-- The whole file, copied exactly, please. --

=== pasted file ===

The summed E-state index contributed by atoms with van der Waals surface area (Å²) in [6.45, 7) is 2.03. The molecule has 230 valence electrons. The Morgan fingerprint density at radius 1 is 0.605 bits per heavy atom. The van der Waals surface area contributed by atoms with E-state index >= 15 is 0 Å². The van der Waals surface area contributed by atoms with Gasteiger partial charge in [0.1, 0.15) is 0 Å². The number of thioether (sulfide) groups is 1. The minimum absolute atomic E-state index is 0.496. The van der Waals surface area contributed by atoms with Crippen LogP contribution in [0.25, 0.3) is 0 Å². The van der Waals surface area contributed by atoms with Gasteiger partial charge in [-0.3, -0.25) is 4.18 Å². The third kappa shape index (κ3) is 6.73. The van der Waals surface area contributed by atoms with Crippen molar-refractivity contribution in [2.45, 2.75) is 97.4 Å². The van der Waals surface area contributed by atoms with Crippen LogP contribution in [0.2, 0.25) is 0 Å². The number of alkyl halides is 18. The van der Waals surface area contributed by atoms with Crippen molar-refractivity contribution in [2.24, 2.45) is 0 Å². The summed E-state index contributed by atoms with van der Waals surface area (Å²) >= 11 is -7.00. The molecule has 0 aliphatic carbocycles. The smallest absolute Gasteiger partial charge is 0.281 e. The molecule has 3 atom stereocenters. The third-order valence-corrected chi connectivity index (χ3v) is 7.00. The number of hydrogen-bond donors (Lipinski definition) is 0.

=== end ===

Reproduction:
The summed E-state index contributed by atoms with van der Waals surface area (Å²) in [6.45, 7) is 2.03. The molecule has 230 valence electrons. The Morgan fingerprint density at radius 1 is 0.605 bits per heavy atom. The van der Waals surface area contributed by atoms with E-state index >= 15 is 0 Å². The van der Waals surface area contributed by atoms with Gasteiger partial charge in [0.1, 0.15) is 0 Å². The number of thioether (sulfide) groups is 1. The minimum absolute atomic E-state index is 0.496. The van der Waals surface area contributed by atoms with Crippen LogP contribution in [0.25, 0.3) is 0 Å². The van der Waals surface area contributed by atoms with Gasteiger partial charge in [-0.3, -0.25) is 4.18 Å². The third kappa shape index (κ3) is 6.73. The van der Waals surface area contributed by atoms with Crippen molar-refractivity contribution in [2.45, 2.75) is 97.4 Å². The van der Waals surface area contributed by atoms with Crippen LogP contribution in [0.2, 0.25) is 0 Å². The number of alkyl halides is 18. The van der Waals surface area contributed by atoms with Crippen molar-refractivity contribution in [2.24, 2.45) is 0 Å². The summed E-state index contributed by atoms with van der Waals surface area (Å²) >= 11 is -7.00. The molecule has 0 aliphatic carbocycles. The smallest absolute Gasteiger partial charge is 0.281 e. The molecule has 3 atom stereocenters. The third-order valence-corrected chi connectivity index (χ3v) is 7.00. The number of hydrogen-bond donors (Lipinski definition) is 0.